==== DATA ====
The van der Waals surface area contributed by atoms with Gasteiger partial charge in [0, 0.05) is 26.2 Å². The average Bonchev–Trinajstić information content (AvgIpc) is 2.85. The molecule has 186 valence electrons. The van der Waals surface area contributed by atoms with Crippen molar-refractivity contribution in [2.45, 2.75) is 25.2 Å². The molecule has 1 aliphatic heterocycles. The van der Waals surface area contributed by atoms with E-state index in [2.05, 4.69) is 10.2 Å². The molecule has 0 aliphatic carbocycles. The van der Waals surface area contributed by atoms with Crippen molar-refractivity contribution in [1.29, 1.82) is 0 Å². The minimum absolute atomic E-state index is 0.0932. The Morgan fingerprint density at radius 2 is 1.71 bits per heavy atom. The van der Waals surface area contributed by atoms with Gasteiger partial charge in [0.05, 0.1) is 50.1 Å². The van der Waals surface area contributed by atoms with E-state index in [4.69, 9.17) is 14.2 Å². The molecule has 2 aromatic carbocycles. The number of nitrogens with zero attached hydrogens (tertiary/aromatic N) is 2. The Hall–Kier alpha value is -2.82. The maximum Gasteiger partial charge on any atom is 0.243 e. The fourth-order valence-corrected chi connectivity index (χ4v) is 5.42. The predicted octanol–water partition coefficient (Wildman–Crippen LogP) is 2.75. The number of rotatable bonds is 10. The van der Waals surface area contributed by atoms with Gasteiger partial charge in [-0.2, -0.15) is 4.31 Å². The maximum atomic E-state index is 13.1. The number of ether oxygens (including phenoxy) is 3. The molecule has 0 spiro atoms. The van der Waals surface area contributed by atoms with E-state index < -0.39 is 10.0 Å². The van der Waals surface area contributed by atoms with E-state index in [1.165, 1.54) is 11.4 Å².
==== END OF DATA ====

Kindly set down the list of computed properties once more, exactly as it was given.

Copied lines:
The van der Waals surface area contributed by atoms with Gasteiger partial charge in [0, 0.05) is 26.2 Å². The average Bonchev–Trinajstić information content (AvgIpc) is 2.85. The molecule has 186 valence electrons. The van der Waals surface area contributed by atoms with Crippen molar-refractivity contribution in [2.45, 2.75) is 25.2 Å². The molecule has 1 aliphatic heterocycles. The van der Waals surface area contributed by atoms with E-state index in [2.05, 4.69) is 10.2 Å². The molecule has 0 aliphatic carbocycles. The van der Waals surface area contributed by atoms with Crippen molar-refractivity contribution in [1.29, 1.82) is 0 Å². The minimum absolute atomic E-state index is 0.0932. The Morgan fingerprint density at radius 2 is 1.71 bits per heavy atom. The van der Waals surface area contributed by atoms with Gasteiger partial charge in [0.05, 0.1) is 50.1 Å². The van der Waals surface area contributed by atoms with E-state index in [4.69, 9.17) is 14.2 Å². The molecule has 2 aromatic carbocycles. The number of nitrogens with zero attached hydrogens (tertiary/aromatic N) is 2. The Hall–Kier alpha value is -2.82. The maximum Gasteiger partial charge on any atom is 0.243 e. The fourth-order valence-corrected chi connectivity index (χ4v) is 5.42. The predicted octanol–water partition coefficient (Wildman–Crippen LogP) is 2.75. The number of rotatable bonds is 10. The van der Waals surface area contributed by atoms with Gasteiger partial charge in [-0.2, -0.15) is 4.31 Å². The maximum atomic E-state index is 13.1. The number of ether oxygens (including phenoxy) is 3. The molecule has 0 spiro atoms. The van der Waals surface area contributed by atoms with E-state index < -0.39 is 10.0 Å². The van der Waals surface area contributed by atoms with E-state index in [1.165, 1.54) is 11.4 Å².